The image of Batman as a dark, brooding figure in films is largely thanks to Tim Burton’s Batman (1989). Before Christopher Nolan rebooted Batman in the 21st century, Burton had left his stamp on the character. The film celebrates its 30th anniversary this year.
Before Burton came on board to adapt Batman for the big screen, the popularity of the DC Comics superhero, at least outside comics, was waning. The last time the Caped Crusader was seen on the big screen was in 1966 with Adam West. While it was undoubtedly enjoyable, it was also pretty far from the comic-books’ shadowy figure who strikes terror into the minds of Gotham’s criminals. West’s Batman cracked jokes and puns and just had a jolly good time fighting criminals with his sidekick, Robin. No internal conflict here.
Burton told Empire magazine, “It’s funny, I was never a gigantic comic fan. But I just love the image of Batman – a guy who dresses up as a bat – and the image of The Joker and some of the extreme characters. I remember when I was at art school, we talked about the three most recognisable images. One was Mickey Mouse, one was Coca-Cola and the Bat insignia. So it’s a very powerful image.”
Michael Keaton, not at all a purist’s idea of Batman, was cast in the role and this prompted fans to write letters of protest addressed to Warner Bros’ office, saying Keaton did not have that muscular look and was too much of a comedic actor. However, Burton believed that Keaton had that “comedian who had an insane streak – funny, charming, with that all-important dark side” which was required for the Batman he wanted. WB execs stuck to their guns despite brickbats and Keaton stayed in the role.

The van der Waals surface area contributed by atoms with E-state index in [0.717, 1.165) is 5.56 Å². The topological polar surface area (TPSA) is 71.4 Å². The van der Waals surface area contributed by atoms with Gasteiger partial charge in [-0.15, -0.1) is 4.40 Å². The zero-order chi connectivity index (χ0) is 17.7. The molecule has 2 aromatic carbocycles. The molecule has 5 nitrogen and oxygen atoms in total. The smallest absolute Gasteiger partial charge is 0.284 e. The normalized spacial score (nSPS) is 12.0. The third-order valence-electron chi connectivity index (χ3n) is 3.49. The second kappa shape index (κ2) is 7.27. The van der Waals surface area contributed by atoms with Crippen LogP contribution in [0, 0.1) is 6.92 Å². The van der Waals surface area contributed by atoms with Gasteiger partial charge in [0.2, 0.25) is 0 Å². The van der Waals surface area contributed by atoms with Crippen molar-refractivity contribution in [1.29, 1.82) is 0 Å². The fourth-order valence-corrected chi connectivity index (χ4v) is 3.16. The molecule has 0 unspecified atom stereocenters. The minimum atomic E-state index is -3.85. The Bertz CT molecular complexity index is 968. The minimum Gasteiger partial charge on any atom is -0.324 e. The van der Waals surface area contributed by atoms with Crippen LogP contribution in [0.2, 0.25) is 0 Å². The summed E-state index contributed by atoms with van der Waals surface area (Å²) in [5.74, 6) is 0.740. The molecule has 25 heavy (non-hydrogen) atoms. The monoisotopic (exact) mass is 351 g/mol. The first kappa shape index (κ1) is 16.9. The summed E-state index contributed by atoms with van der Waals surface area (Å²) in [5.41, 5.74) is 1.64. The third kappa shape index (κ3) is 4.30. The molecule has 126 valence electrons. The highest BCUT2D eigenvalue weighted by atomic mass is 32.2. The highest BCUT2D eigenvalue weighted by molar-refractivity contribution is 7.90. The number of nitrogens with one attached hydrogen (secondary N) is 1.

Jack Nicholson was a natural choice for the devilish, malevolent Joker — a worthy adversary for the Dark Knight. His Clown Prince of Crime was a far cry from the goofy prankster the character had become of late in comics. Kim Basinger was cast as a journalist and the love-interest of Batman’s alter-ego Bruce Wayne.
Most DC superheroes, especially the top ones, operate in fictional cities. Superman’s home is Metropolis, for instance. Batman and his tales are set in Gotham, a city that is a gloomier, seedier, and more crime-ridden version of other American big cities like Boston, New York and so on. Burton explained how the Gotham of Batman was built. “It was always important to me, especially when dealing with these extreme characters, to set them in an arena where you believe them. Gotham is a bit of a caricature of New York, a timeless American city. You take the New York skyline and squeeze it just a little bit tighter, the buildings would be a little bit taller, bigger, heavier. The juxtaposition of styles would just be a little more cramped together – brownstone, huge metal encasings. I see the sets as an extension of the characters and I wanted to create a playground for these nuts to run around in. A unique place, not too futuristic, not too period. It could be the present or it could be any time,” he told Empire.
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The film was centred around two characters and their different ways of looking at the world: Batman and Joker. While Batman was bound by his own moral code, Joker had no such limitations. The story also dealt with their origins, and how they emerged different men after the traumatic events they both suffered. While Joker went insane, Batman channeled that rage and anger to do something good for his city.
Batman was an instant global box office hit, earning 40.49 million dollars in its opening weekend, according to Box Office Mojo, which was the biggest then. Globally, it ended up grossing 411.35 million dollars. Beyond the numbers, it also helped establish the modern superhero genre even more than Richard Donner’s 1978 film Superman. It told the studios that there was a ready audience for comic-book movies.